OneLogin is a technology security company founded nine years ago by two former employees of Zendesk, both then and now one of the world’s most popular digital tools for communications between one or more businesses and – although they don’t always include a client, as many businesses only engage in business-to-business (B2B) capacities of commerce.
Thomas and Christian Pedersen, a pair of brothers mentioned above who founded the company, today serve the company as Chief Technology Officer and Chief Architect, respectively, whereas former DocuSign, Microsoft, AT&T Lucent Technologies, and Enron – maybe the latter-most business isn’t one to brag about, considering they were to blame for major changes in financial reporting standards due to their ongoing, blatant cover-up of its true financial position – employee Brad Brooks today serves as OneLogin’s Chief Executive Officer.
The company would never have been founded if it weren’t for the Pedersen brothers’ familiarity with countless security issues suffered by corporate users of Zendesk’s help desk program. Today, OneLogin helps some of the world’s largest, most valuable, and hottest companies keep their information safe and secure, regardless of those corporations’ particular needs.
Christian and Thomas Pedersen, as do the rest of OneLogin’s base of employees, know all too well that manufacturers incur significant difficulties in their efforts to healthily balance proper production levels, as well as both physical, plant security and its cyber counterpart.
First, consider these twosimple yet ever-present, integral problems
So, manufacturers find it especially important to control access to their computer systems. These businesses usually require their employees to utilize technology on a regular basis in the workplace, making the possibility of unauthorized users logging onto such information technology infrastructures and individual computers all too possible.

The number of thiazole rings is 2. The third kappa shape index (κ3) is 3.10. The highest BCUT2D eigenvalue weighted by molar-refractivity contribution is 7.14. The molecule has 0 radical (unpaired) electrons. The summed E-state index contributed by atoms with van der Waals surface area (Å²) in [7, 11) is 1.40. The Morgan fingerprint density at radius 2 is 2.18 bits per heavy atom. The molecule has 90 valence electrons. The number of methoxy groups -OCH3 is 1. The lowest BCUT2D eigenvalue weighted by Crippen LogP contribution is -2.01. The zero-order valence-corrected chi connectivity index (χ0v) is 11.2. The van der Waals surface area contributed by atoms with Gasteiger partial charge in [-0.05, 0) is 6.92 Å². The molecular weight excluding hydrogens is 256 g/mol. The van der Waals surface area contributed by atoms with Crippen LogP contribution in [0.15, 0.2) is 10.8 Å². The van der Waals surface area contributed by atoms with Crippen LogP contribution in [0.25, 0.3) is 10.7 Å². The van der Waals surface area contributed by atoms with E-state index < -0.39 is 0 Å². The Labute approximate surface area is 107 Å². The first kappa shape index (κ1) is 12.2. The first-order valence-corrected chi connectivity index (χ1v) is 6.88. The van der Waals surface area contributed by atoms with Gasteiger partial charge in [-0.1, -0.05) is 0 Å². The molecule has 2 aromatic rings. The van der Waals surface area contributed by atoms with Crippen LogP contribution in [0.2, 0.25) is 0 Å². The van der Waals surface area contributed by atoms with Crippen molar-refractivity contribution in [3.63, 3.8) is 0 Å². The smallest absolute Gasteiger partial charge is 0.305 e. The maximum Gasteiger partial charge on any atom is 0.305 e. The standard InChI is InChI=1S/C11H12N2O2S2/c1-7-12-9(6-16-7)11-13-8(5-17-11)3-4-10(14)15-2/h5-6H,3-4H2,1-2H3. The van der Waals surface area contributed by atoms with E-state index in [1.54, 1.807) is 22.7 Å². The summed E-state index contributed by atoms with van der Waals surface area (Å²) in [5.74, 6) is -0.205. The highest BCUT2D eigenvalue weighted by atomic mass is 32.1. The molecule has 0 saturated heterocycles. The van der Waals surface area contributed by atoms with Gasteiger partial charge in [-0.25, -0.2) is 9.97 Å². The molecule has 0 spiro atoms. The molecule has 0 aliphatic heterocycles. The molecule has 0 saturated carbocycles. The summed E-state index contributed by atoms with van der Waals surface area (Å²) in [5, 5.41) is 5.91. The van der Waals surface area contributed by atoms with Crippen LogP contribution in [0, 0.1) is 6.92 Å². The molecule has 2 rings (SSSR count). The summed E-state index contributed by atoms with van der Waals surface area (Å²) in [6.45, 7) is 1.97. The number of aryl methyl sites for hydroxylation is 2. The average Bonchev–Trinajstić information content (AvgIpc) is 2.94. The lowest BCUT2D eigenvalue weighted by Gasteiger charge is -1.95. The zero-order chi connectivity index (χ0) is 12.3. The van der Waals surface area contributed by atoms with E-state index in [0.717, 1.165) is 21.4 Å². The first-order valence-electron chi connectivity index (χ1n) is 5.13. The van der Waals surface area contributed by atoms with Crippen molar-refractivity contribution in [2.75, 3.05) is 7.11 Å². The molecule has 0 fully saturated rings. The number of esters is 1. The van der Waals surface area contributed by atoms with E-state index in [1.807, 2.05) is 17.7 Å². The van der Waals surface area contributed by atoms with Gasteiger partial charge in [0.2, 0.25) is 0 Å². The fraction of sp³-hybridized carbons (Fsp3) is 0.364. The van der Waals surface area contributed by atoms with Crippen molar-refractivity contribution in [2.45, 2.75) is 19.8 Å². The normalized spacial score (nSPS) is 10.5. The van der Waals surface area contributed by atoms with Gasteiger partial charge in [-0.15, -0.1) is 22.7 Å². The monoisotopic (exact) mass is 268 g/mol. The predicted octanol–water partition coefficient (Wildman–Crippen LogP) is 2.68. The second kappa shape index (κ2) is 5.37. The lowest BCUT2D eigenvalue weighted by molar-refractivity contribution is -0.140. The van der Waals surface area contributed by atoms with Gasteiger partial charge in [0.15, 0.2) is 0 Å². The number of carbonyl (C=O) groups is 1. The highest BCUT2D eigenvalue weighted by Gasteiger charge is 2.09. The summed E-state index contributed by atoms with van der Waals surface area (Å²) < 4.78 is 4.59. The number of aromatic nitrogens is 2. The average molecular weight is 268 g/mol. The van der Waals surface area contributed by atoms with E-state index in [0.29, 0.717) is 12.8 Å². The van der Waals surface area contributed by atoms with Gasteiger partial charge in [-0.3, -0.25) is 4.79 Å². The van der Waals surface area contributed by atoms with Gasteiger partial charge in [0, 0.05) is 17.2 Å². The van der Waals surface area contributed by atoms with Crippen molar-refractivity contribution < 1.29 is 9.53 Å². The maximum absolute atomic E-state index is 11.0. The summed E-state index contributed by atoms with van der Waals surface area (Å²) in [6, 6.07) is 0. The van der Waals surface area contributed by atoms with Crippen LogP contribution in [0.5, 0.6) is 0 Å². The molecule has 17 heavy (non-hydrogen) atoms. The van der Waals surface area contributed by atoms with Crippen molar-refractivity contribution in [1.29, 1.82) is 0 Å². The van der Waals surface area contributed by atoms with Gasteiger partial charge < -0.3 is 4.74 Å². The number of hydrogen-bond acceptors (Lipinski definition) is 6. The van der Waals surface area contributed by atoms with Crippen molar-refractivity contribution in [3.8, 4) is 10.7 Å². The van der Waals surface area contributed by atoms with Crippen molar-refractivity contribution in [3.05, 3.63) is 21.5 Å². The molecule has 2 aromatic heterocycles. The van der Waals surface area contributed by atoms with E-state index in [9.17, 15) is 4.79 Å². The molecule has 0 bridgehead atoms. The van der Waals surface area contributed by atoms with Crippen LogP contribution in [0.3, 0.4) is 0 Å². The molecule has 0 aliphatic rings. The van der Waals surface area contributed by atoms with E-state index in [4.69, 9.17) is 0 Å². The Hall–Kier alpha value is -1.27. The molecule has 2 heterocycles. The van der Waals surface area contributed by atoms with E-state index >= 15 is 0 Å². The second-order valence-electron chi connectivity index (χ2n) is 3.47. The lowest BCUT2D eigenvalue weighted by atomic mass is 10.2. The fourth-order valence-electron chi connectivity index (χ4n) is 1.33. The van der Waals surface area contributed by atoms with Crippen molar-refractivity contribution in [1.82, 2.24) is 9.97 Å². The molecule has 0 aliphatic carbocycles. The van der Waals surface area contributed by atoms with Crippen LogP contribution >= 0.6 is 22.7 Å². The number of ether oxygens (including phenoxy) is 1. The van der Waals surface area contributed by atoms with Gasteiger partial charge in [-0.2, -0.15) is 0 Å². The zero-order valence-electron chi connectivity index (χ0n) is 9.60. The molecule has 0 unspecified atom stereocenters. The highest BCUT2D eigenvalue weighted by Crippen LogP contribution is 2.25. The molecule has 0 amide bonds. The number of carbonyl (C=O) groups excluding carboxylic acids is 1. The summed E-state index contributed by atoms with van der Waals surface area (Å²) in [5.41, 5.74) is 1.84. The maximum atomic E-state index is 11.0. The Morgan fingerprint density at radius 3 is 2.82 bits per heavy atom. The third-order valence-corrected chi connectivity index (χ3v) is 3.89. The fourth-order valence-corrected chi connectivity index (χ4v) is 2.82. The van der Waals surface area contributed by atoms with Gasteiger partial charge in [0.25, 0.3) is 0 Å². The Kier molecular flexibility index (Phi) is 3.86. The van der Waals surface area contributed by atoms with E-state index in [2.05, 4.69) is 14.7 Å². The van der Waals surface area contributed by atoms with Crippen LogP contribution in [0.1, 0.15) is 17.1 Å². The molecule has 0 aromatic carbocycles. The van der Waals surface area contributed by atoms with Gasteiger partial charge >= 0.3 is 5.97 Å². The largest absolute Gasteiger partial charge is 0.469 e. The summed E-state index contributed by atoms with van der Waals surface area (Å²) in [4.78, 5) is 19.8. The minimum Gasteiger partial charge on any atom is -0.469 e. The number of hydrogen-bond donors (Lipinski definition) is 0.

Another problem manufacturers face – many big businesses face this same problem – is staying true to rules, regulations, guidelines, compliance requirements, and security protocol while including more employees into the mix, not to mention giving greater access of administrative functions to employees.
So, what can businesses like manufacturers do to appropriately treat the two aforementioned problems?
The answer isn’t always clear. However, using single sign on (SSO) and multifactor authentication (MFA) are two solid means of reducing the risks of giving new levels of access to workers, adding new employees, and otherwise adhering to rules, regulations, obligations, and responsibilities. Let’s discuss how SSO and MFA technologies can help prevent problems from happening to businesses of all sizes, shapes, concentrations, and locations.
Requiring third-party contractors to use OneLogin, as well, is a great idea
According to information pulled by consulting firm Aberdeen from polling a whopping 17,000 manufacturers all across the English-speaking lands of both Canada and the United States of America, about 35 percent of all manufacturers allow third-party servicers to take care of their private, confidential business.
Using tools like OneLogin’s single sign on program is an effective means of limiting access to authoritative functions and sensitive information.
Cyber attacks cost so much money – it’s not even funny
Another study found that major enterprises in the world of English-speaking, North American manufacturing owed about $450,000 as a result of just one data breach. Relying on multifactor authentication tools that OneLogin provides drastically boosts the safety of all things manufacturers do using computers and information technology.